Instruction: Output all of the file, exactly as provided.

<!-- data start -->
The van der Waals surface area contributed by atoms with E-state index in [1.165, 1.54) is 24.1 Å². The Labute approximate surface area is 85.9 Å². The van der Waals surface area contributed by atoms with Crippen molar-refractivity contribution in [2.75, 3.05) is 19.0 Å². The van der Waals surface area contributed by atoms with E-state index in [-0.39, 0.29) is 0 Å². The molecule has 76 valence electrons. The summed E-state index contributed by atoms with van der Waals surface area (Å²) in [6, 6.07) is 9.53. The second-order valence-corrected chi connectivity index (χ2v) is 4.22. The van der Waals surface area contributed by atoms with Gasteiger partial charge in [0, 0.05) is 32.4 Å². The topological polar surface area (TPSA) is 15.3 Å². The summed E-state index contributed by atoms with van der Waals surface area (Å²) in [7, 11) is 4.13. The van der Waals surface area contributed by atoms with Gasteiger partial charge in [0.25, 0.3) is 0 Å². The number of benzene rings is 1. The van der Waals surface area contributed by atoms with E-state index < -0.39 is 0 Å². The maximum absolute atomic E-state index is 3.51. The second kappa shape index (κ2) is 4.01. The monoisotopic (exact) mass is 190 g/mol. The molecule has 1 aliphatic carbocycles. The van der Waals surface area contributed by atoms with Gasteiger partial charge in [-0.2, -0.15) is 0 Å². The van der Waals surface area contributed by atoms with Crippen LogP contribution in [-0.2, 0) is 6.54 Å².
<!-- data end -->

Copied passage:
The van der Waals surface area contributed by atoms with E-state index in [1.165, 1.54) is 24.1 Å². The Labute approximate surface area is 85.9 Å². The van der Waals surface area contributed by atoms with Crippen molar-refractivity contribution in [2.75, 3.05) is 19.0 Å². The van der Waals surface area contributed by atoms with E-state index in [-0.39, 0.29) is 0 Å². The molecule has 76 valence electrons. The summed E-state index contributed by atoms with van der Waals surface area (Å²) in [6, 6.07) is 9.53. The second-order valence-corrected chi connectivity index (χ2v) is 4.22. The van der Waals surface area contributed by atoms with Gasteiger partial charge in [0, 0.05) is 32.4 Å². The topological polar surface area (TPSA) is 15.3 Å². The summed E-state index contributed by atoms with van der Waals surface area (Å²) in [7, 11) is 4.13. The van der Waals surface area contributed by atoms with Gasteiger partial charge in [0.25, 0.3) is 0 Å². The number of benzene rings is 1. The van der Waals surface area contributed by atoms with E-state index < -0.39 is 0 Å². The maximum absolute atomic E-state index is 3.51. The second kappa shape index (κ2) is 4.01. The monoisotopic (exact) mass is 190 g/mol. The molecule has 1 aliphatic carbocycles. The van der Waals surface area contributed by atoms with Gasteiger partial charge in [-0.2, -0.15) is 0 Å². The van der Waals surface area contributed by atoms with Crippen LogP contribution in [-0.2, 0) is 6.54 Å².